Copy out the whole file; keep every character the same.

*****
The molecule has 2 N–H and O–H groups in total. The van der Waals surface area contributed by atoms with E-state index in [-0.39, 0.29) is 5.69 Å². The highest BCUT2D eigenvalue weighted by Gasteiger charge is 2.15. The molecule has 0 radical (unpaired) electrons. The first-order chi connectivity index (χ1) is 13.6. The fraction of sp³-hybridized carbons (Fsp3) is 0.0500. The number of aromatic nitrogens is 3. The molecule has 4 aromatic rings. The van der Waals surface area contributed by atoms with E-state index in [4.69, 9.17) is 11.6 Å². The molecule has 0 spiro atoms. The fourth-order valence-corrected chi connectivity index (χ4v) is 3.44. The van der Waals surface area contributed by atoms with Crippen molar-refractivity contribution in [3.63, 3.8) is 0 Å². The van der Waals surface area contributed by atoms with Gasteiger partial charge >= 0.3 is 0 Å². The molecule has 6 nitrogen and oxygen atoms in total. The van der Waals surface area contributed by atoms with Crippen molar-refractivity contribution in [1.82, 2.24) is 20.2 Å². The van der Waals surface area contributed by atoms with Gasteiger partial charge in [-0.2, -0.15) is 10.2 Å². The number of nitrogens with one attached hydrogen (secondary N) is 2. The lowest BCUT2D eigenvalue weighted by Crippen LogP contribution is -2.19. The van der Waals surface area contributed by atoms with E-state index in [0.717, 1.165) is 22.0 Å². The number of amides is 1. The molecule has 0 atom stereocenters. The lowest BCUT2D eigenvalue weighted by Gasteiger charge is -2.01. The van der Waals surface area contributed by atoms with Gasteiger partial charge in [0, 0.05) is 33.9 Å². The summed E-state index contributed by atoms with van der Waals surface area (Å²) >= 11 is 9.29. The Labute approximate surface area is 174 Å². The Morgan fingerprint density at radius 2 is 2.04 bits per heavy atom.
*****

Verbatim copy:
The molecule has 2 N–H and O–H groups in total. The van der Waals surface area contributed by atoms with E-state index in [-0.39, 0.29) is 5.69 Å². The highest BCUT2D eigenvalue weighted by Gasteiger charge is 2.15. The molecule has 0 radical (unpaired) electrons. The first-order chi connectivity index (χ1) is 13.6. The fraction of sp³-hybridized carbons (Fsp3) is 0.0500. The number of aromatic nitrogens is 3. The molecule has 4 aromatic rings. The van der Waals surface area contributed by atoms with E-state index in [4.69, 9.17) is 11.6 Å². The molecule has 0 spiro atoms. The fourth-order valence-corrected chi connectivity index (χ4v) is 3.44. The van der Waals surface area contributed by atoms with Crippen molar-refractivity contribution in [3.63, 3.8) is 0 Å². The van der Waals surface area contributed by atoms with Gasteiger partial charge >= 0.3 is 0 Å². The molecule has 6 nitrogen and oxygen atoms in total. The van der Waals surface area contributed by atoms with Crippen molar-refractivity contribution in [1.82, 2.24) is 20.2 Å². The van der Waals surface area contributed by atoms with Gasteiger partial charge in [-0.2, -0.15) is 10.2 Å². The number of nitrogens with one attached hydrogen (secondary N) is 2. The lowest BCUT2D eigenvalue weighted by Crippen LogP contribution is -2.19. The van der Waals surface area contributed by atoms with E-state index in [0.717, 1.165) is 22.0 Å². The number of amides is 1. The molecule has 0 atom stereocenters. The lowest BCUT2D eigenvalue weighted by Gasteiger charge is -2.01. The van der Waals surface area contributed by atoms with Gasteiger partial charge in [0, 0.05) is 33.9 Å². The summed E-state index contributed by atoms with van der Waals surface area (Å²) >= 11 is 9.29. The Labute approximate surface area is 174 Å². The Morgan fingerprint density at radius 2 is 2.04 bits per heavy atom.